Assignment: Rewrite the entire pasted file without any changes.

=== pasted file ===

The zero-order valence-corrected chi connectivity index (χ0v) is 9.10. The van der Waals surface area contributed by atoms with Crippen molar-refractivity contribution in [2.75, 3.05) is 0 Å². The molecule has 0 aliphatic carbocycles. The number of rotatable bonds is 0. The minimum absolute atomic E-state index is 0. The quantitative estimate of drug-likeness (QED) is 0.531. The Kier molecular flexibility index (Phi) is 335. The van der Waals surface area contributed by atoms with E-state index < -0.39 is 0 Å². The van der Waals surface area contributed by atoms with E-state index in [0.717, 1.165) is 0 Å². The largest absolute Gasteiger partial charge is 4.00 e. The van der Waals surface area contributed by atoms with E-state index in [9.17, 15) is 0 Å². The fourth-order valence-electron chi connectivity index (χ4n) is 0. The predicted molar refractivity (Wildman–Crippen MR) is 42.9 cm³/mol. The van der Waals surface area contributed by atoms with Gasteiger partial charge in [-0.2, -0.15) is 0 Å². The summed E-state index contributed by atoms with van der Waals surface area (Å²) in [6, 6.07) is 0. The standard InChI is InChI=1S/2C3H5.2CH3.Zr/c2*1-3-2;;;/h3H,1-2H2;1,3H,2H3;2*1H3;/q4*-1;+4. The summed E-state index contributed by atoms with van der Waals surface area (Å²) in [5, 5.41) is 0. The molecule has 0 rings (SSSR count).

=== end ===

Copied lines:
The zero-order valence-corrected chi connectivity index (χ0v) is 9.10. The van der Waals surface area contributed by atoms with Crippen molar-refractivity contribution in [2.75, 3.05) is 0 Å². The molecule has 0 aliphatic carbocycles. The number of rotatable bonds is 0. The minimum absolute atomic E-state index is 0. The quantitative estimate of drug-likeness (QED) is 0.531. The Kier molecular flexibility index (Phi) is 335. The van der Waals surface area contributed by atoms with E-state index < -0.39 is 0 Å². The van der Waals surface area contributed by atoms with E-state index in [0.717, 1.165) is 0 Å². The largest absolute Gasteiger partial charge is 4.00 e. The van der Waals surface area contributed by atoms with E-state index in [9.17, 15) is 0 Å². The fourth-order valence-electron chi connectivity index (χ4n) is 0. The predicted molar refractivity (Wildman–Crippen MR) is 42.9 cm³/mol. The van der Waals surface area contributed by atoms with Gasteiger partial charge in [-0.2, -0.15) is 0 Å². The summed E-state index contributed by atoms with van der Waals surface area (Å²) in [6, 6.07) is 0. The standard InChI is InChI=1S/2C3H5.2CH3.Zr/c2*1-3-2;;;/h3H,1-2H2;1,3H,2H3;2*1H3;/q4*-1;+4. The summed E-state index contributed by atoms with van der Waals surface area (Å²) in [5, 5.41) is 0. The molecule has 0 rings (SSSR count).